Americans Misunderstand the Radical Vision of even the Young MLKRoundup
tags: civil rights, radicalism, Martin Luther King Jr., social justice
Victoria W. Wolcott is a professor of history at the University at Buffalo and author of three books: Remaking Respectability: African-American Women in Interwar Detroit, Race, Riots, and Roller Coasters: The Struggle Over Segregated Recreation in America and the forthcoming Living in the Future: Utopianism and the Long Civil Rights Movement.
In recent years, popular commentaries on the Rev. Martin Luther King Jr. have emphasized his growing radicalism before his 1968 assassination. This fits neatly into a narrative of a maturing activist and a burgeoning left in the late 1960s. Indeed, by 1967, King had become a vocal critic of the Vietnam War and U.S. imperialism. He also spoke often about the structural inequalities of housing segregation and employment discrimination.
These positions seemingly contrasted with earlier desegregation efforts and his championing of nonviolent direct action, which are often viewed as less consequential than challenging structural racism. What is missing from this simplistic depiction of King’s activism is a deeper understanding of just how radical nonviolent resistance initially was deemed to be in the 1940s and 1950s, even within the civil rights community. King’s early and consistent engagement with socialist and utopian thought is also misunderstood. In other words, well before the first bombs dropped in Vietnam and the urban rebellions exploded in American cities, King was challenging the most profound inequalities of class and race.
King learned about the power of utopian thinking from the woman who would become his wife. Coretta Scott grew up in Jim Crow-era Alabama and attended one of the few high schools that accepted Black students. While there, she first met the Black pacifist and civil rights activist Bayard Rustin, who lectured the students about Gandhi and the principles of nonviolence. Her early introduction to pacifist politics was expanded when Scott attended the liberal Antioch College in 1946, where she again encountered Rustin. At Antioch, she also became active in the college NAACP chapter, and in 1948 she campaigned for Henry Wallace, the Progressive Party’s candidate for president. Wallace’s party called for an end to segregation, full voting rights for African Americans and national health insurance.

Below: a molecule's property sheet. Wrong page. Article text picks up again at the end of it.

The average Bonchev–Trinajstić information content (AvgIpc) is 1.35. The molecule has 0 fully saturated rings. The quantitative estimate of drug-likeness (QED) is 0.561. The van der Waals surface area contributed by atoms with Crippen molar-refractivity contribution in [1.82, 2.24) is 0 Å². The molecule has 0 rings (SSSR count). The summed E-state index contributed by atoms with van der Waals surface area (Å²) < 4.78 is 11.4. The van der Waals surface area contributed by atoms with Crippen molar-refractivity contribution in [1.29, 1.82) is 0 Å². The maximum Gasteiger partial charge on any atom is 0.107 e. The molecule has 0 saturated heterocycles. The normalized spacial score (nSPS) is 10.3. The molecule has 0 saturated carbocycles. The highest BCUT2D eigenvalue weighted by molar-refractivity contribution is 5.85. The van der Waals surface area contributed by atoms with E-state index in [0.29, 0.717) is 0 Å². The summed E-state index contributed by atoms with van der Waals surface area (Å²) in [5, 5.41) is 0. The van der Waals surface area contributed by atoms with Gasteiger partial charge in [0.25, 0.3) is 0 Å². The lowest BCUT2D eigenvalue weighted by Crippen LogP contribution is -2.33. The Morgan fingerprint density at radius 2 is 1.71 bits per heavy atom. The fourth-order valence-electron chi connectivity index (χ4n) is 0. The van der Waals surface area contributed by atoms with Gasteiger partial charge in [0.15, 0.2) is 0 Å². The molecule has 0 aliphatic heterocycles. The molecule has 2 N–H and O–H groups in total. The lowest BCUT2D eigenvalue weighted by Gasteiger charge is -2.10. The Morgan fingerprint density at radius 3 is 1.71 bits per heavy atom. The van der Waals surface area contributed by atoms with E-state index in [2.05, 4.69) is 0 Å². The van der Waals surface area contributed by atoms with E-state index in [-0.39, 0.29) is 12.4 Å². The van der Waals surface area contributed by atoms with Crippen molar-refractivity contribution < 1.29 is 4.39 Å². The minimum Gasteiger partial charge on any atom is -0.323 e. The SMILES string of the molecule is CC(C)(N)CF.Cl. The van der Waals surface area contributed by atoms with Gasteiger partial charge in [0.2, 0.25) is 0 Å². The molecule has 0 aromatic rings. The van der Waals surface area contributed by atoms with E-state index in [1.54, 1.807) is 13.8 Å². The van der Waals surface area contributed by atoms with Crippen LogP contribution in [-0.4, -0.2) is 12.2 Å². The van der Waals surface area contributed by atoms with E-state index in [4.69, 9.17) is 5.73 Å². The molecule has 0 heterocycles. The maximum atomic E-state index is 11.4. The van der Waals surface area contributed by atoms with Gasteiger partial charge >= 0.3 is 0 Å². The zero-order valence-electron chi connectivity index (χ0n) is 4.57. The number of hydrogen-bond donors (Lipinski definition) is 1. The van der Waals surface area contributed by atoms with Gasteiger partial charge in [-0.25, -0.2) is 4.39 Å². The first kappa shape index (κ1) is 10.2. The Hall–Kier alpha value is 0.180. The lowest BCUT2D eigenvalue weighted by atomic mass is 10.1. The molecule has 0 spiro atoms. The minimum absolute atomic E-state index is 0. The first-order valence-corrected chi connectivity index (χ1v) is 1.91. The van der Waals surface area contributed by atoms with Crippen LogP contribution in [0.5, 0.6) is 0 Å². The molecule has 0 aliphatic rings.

Musically gifted as a singer and violinist, Scott attended the New England Conservatory of Music in Boston, where she met King, who was a seminary student nearby at Boston University. In 1951, she gave King a book: Edward Bellamy’s best-selling 1888 utopian novel, “Looking Backward.” Bellamy’s work was a vision of a socialist utopia set in the year 2000, in which a nonviolent revolution in the United States had produced an egalitarian society where industry was nationalized and everyone ate in communal dining rooms, shopped in consumer cooperatives and retired at age 45. Bellamy’s utopia was deeply popular with Americans concerned about rising inequality in Gilded Age America. By 1892, there were 150 nationalist clubs where readers, intellectuals and activists met to discuss Bellamy’s ideas and plot their own plans for cooperatives and social reform. Because his utopia did not require violent revolution, but rather peaceful, if swift, evolution, it was particularly popular among pacifists.
King wrote Scott a letter to thank her for the book and included his response to Bellamy’s utopian vision. “I imagine you already know that I am much more socialistic in my economic theory than capitalistic. … Today capitalism has outlived its usefulness. It has brought about a system that takes necessities from the masses to give luxuries to the classes.” He finished his letter, “Let us continue to hope, work, and pray that in the future we will live to see a warless world, a better distribution of wealth, and a brotherhood that transcends race or color.” This utopian socialist vision of full equality, embraced by both Scott and King, was central to the campaigns they launched in the next decades.
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